Meanwhile, Mr. X handled visual effects for scenes set at the London headquarters of pharmaceutical company executive Steven Merrick, who is looking to take advantage of the mercenaries’ abilities.

“For the Merrick building, originally we found a building in the city, but we weren’t allowed to shoot the penthouse scenes there,” explains Bennett. “We found somewhere that allowed us to put greenscreens all around the outside. We shot Lidar and photography of London so that everything outside looked real.”

At one point, Nile jumps from the penthouse clutching Merrick onto a car below (knowing she will re-generate), with the final shot featuring VFX of the jump orchestrated by Mr X and the regeneration of Nile in the car completed by Image Engine.

“That whole scene gets such a good audience reaction,” comments Bennett. “I watched it with a few of the team at Milk and when you’ve been working on something for months and months and you get this little great reaction to that scene, it’s wonderful.“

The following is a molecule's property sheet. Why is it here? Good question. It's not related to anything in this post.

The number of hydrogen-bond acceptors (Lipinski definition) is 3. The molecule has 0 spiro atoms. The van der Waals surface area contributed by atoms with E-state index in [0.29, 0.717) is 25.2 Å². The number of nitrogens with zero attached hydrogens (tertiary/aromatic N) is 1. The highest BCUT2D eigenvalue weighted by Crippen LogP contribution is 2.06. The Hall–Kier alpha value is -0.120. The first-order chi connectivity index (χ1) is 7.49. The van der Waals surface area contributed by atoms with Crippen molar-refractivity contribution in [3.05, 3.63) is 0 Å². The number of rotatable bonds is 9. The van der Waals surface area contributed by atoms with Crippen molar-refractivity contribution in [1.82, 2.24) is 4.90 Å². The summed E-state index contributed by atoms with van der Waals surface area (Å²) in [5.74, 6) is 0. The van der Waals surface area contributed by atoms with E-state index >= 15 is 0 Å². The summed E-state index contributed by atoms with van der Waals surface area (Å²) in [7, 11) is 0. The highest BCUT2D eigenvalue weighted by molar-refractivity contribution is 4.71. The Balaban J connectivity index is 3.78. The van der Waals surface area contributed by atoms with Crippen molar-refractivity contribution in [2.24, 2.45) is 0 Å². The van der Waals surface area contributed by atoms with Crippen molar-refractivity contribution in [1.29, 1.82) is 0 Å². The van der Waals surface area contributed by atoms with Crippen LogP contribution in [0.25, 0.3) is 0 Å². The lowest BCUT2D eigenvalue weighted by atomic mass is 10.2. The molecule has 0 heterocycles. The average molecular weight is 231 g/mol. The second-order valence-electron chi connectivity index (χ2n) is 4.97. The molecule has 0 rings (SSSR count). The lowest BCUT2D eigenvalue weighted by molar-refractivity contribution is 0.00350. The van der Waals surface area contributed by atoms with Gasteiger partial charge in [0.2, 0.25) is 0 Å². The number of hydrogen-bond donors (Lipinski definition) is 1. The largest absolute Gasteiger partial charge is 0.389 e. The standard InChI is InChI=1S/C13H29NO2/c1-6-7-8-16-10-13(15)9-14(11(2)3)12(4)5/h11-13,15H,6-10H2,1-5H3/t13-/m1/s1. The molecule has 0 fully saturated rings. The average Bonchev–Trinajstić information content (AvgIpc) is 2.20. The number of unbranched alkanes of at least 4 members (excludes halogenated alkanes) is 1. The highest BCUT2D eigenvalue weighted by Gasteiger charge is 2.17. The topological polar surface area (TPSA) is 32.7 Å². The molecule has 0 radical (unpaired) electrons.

Delivering the action

In total, The Old Guard utilized around 835 effects shots which included many other environments, fight and weapon enhancements and blood and gore effects. Says Bennett: “There’s quite a substantial amount of shots in there. It’s nice to have a few key effects parts in there that everybody recognizes, but I think the invisible ones are always more satisfying because no one expects it.”

For Bennett, The Old Guard experience was also a particularly collaborative and memorable one, for a couple of reasons.

“One of the things which was great was working with a lot of female heads of department on the show. And when we started to do the post in LA with Gina and the editor Terilyn Shropshire, that was a really fantastic experience, too. Gina got us very much involved in the process. We’d all watch the film, sit in a room and talk about what we thought of the scene. It felt really nice and personal.”

The effects work was also delivered despite a majority of the post-production schedule ultimately occurring during COVID-19 lockdown, which saw artists having to change to work remotely.

“Everybody was so patient,” recalls Bennett, “and I’m amazed how quickly people got set up and just got on with it. I’m really chuffed we managed to finish it all in this kind of environment. I mean, it’s not always easy sometimes delivering a film, but with that added on top, it added a whole new level.”